It was late evening when we took the turn and bumped along the path, pulling up by the side of the hill a short run later, the bike groaning and slipping in the loose gravel. The hill stood dark and large. In the dark even the gentlest of hills take on an ominous character that belies their very raison d'etre. Even in that little light, for, light drops even quicker in the hills, I could see that this hill was different. The massive block of laterite, turned black by unrelenting exposure to the elements, showed in its uneven edges that could quickly cut skin if you were careless. Stony hills rarely have the gentle curves that other hills do. Somehow, I believe this gives them an implacable, unforgiving character not unlike the reputation the village acquired in the middle of its stand-off with the administration over the Nylon 6,6 plant.

In fast fading light, guided by a feeble pen-torch that Magan had carried along to help him set up the telescope and camera attachments, we made our way to the hill more by remembered instinct than by any visible signs to guide us. A previous memory from an outing to another hill where we had seen a Cobra among jagged laterite mounds, rushed to the fore as I negotiated the dark, sharp edges on the way to the base of the hill. I determinedly pushed the thought of another unscheduled encounter from my mind as Magan made his way ahead.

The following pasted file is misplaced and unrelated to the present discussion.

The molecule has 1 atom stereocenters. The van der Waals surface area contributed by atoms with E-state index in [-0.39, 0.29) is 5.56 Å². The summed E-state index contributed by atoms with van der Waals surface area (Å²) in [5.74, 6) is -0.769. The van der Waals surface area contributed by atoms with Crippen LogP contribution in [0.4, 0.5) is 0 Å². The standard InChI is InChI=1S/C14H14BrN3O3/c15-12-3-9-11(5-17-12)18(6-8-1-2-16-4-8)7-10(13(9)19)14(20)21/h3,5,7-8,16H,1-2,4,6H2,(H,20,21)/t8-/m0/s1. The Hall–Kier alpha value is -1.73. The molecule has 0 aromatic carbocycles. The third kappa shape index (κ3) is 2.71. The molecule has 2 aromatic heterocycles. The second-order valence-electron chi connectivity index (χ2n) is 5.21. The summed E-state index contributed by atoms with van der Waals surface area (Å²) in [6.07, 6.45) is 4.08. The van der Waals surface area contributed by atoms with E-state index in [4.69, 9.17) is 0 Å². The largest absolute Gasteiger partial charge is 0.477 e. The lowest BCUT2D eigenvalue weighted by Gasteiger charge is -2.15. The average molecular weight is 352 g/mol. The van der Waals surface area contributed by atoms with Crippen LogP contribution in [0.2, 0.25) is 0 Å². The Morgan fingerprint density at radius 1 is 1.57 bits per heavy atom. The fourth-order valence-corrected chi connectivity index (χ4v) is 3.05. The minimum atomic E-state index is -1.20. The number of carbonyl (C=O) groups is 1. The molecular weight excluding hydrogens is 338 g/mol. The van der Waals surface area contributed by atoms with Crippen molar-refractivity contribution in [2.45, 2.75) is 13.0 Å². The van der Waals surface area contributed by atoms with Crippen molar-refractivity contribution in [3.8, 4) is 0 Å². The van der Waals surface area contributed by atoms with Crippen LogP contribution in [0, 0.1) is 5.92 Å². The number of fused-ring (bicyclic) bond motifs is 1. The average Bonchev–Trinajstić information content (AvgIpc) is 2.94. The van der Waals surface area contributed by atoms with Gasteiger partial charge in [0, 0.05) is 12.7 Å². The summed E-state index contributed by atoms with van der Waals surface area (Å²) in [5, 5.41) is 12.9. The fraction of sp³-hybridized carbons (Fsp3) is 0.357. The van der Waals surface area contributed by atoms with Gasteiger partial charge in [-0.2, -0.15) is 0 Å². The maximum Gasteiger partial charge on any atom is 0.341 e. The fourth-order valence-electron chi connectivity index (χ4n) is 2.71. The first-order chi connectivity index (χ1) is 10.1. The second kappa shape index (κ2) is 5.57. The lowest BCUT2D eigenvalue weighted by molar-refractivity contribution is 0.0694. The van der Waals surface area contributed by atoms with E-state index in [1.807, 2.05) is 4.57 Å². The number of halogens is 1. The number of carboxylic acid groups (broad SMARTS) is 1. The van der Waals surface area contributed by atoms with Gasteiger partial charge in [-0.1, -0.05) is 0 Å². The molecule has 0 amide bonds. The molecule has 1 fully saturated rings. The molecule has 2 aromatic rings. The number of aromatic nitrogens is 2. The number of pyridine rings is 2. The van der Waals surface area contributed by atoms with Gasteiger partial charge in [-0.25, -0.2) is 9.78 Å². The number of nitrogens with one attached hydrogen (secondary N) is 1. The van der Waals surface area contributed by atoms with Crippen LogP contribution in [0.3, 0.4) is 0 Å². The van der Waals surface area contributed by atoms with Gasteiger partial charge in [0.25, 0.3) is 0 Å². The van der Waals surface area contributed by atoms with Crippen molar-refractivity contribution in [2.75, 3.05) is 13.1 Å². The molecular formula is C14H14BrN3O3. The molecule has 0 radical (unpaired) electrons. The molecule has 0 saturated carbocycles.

It was the first of April and Hale-Bopp was on its last perihelion before pulling away from the Sun on its way out into deep space, not returning until 4380 unless Jupiter exerts sufficient pull to further skew up the date. With skies conducive for photographing the comet, we ascended the rocky summit that had flattened out into jagged edges of laterite. It was past seven in the evening and a calm breeze soothed our wait for the celestial visitor.

We had the whole hill to ourselves. In the distance to the west, rolling hills beaded the horizon, allowing a faint view of the massive radio towers on Taleigao plateau, a good part of thirty kilometres away, maybe less as the crow flies. To our left a small vale opened out, trees crowding it's rim, and between them reflected slivers of the Kerim water body. Along it outline, lined by brooding trees, snaked a thread of a road, an occasional vehicle droning past.

All fell silent. I sat facing the Western skies. The last vestiges of barely visible twilight hung tenaciously over the undulating necklace of hills. Lapwings flew across my face, twittering home. The sky was shedding it's blue gown for a more appropriate black for the approaching night.

Gradually, emerging from the silent darkness in the North-Western skies, was the comet, a celestial tattoo on the body of the mysterious universe. The only sounds were of vegetation swishing in the breeze and the whirr of the camera shutter release in the background as Magan shot frame after frame of the comet. The atmosphere was unreal. Before me, beneath Perseus, despite hurtling at over 16 kms per second, millions of kilometres away, the comet appeared to rest content in the skies, pampered by the warm brightness of the Milky Way stretching across the skies overhead. The setting seemed complete.